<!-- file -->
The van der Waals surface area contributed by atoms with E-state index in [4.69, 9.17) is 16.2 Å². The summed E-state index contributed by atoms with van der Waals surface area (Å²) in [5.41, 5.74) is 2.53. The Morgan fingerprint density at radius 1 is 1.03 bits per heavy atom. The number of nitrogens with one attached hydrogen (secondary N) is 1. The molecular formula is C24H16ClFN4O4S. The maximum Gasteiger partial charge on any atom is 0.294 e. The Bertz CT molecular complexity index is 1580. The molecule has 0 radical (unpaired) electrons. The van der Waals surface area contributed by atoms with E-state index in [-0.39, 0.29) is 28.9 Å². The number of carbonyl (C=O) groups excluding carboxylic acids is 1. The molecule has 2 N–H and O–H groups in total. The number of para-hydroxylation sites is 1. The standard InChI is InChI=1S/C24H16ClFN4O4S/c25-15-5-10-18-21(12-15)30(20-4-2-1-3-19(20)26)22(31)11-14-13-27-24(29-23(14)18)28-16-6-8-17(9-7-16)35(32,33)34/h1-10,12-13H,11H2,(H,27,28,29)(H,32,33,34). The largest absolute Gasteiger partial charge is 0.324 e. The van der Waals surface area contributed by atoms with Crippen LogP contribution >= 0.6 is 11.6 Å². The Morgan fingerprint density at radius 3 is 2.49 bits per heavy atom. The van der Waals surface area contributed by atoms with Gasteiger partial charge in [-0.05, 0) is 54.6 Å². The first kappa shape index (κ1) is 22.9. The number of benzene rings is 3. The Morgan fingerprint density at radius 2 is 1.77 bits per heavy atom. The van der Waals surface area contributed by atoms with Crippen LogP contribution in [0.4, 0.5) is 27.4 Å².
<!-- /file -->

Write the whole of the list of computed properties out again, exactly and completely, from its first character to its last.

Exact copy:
The van der Waals surface area contributed by atoms with E-state index in [4.69, 9.17) is 16.2 Å². The summed E-state index contributed by atoms with van der Waals surface area (Å²) in [5.41, 5.74) is 2.53. The Morgan fingerprint density at radius 1 is 1.03 bits per heavy atom. The number of nitrogens with one attached hydrogen (secondary N) is 1. The molecular formula is C24H16ClFN4O4S. The maximum Gasteiger partial charge on any atom is 0.294 e. The Bertz CT molecular complexity index is 1580. The molecule has 0 radical (unpaired) electrons. The van der Waals surface area contributed by atoms with E-state index in [-0.39, 0.29) is 28.9 Å². The number of carbonyl (C=O) groups excluding carboxylic acids is 1. The molecule has 2 N–H and O–H groups in total. The number of para-hydroxylation sites is 1. The standard InChI is InChI=1S/C24H16ClFN4O4S/c25-15-5-10-18-21(12-15)30(20-4-2-1-3-19(20)26)22(31)11-14-13-27-24(29-23(14)18)28-16-6-8-17(9-7-16)35(32,33)34/h1-10,12-13H,11H2,(H,27,28,29)(H,32,33,34). The largest absolute Gasteiger partial charge is 0.324 e. The van der Waals surface area contributed by atoms with Crippen LogP contribution >= 0.6 is 11.6 Å². The Morgan fingerprint density at radius 3 is 2.49 bits per heavy atom. The van der Waals surface area contributed by atoms with Gasteiger partial charge in [-0.05, 0) is 54.6 Å². The first kappa shape index (κ1) is 22.9. The number of benzene rings is 3. The Morgan fingerprint density at radius 2 is 1.77 bits per heavy atom. The van der Waals surface area contributed by atoms with Crippen LogP contribution in [0.4, 0.5) is 27.4 Å².